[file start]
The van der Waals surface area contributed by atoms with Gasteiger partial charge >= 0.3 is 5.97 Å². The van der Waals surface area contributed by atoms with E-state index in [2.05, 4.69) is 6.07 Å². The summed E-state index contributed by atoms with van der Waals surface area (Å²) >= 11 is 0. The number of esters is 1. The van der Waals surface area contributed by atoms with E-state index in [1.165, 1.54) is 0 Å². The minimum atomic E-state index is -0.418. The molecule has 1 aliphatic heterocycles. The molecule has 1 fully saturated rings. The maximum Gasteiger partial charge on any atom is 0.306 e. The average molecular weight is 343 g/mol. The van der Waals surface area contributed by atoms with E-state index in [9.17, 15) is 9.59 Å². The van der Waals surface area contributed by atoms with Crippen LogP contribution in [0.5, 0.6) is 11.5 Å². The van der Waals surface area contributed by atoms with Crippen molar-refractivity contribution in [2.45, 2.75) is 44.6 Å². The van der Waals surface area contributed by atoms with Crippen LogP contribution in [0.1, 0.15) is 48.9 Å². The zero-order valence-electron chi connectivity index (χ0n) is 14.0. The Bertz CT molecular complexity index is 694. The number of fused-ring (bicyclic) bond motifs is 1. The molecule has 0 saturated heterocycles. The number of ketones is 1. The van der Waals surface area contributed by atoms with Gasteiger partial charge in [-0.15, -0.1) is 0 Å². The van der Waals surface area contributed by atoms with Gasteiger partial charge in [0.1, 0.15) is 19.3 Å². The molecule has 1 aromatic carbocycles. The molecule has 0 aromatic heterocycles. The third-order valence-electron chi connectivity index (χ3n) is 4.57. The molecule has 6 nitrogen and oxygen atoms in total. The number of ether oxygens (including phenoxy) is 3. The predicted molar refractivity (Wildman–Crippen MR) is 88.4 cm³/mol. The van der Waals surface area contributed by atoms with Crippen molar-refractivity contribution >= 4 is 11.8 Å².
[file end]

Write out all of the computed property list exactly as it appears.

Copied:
The van der Waals surface area contributed by atoms with Gasteiger partial charge >= 0.3 is 5.97 Å². The van der Waals surface area contributed by atoms with E-state index in [2.05, 4.69) is 6.07 Å². The summed E-state index contributed by atoms with van der Waals surface area (Å²) >= 11 is 0. The number of esters is 1. The van der Waals surface area contributed by atoms with E-state index in [1.165, 1.54) is 0 Å². The minimum atomic E-state index is -0.418. The molecule has 1 aliphatic heterocycles. The molecule has 1 fully saturated rings. The maximum Gasteiger partial charge on any atom is 0.306 e. The average molecular weight is 343 g/mol. The van der Waals surface area contributed by atoms with E-state index in [9.17, 15) is 9.59 Å². The van der Waals surface area contributed by atoms with Crippen LogP contribution in [0.5, 0.6) is 11.5 Å². The van der Waals surface area contributed by atoms with Crippen molar-refractivity contribution in [2.45, 2.75) is 44.6 Å². The van der Waals surface area contributed by atoms with Crippen LogP contribution in [0.1, 0.15) is 48.9 Å². The zero-order valence-electron chi connectivity index (χ0n) is 14.0. The Bertz CT molecular complexity index is 694. The number of fused-ring (bicyclic) bond motifs is 1. The molecule has 0 saturated heterocycles. The number of ketones is 1. The van der Waals surface area contributed by atoms with Gasteiger partial charge in [-0.15, -0.1) is 0 Å². The van der Waals surface area contributed by atoms with Gasteiger partial charge in [0.1, 0.15) is 19.3 Å². The molecule has 1 aromatic carbocycles. The molecule has 0 aromatic heterocycles. The third-order valence-electron chi connectivity index (χ3n) is 4.57. The molecule has 6 nitrogen and oxygen atoms in total. The number of ether oxygens (including phenoxy) is 3. The predicted molar refractivity (Wildman–Crippen MR) is 88.4 cm³/mol. The van der Waals surface area contributed by atoms with Crippen molar-refractivity contribution >= 4 is 11.8 Å².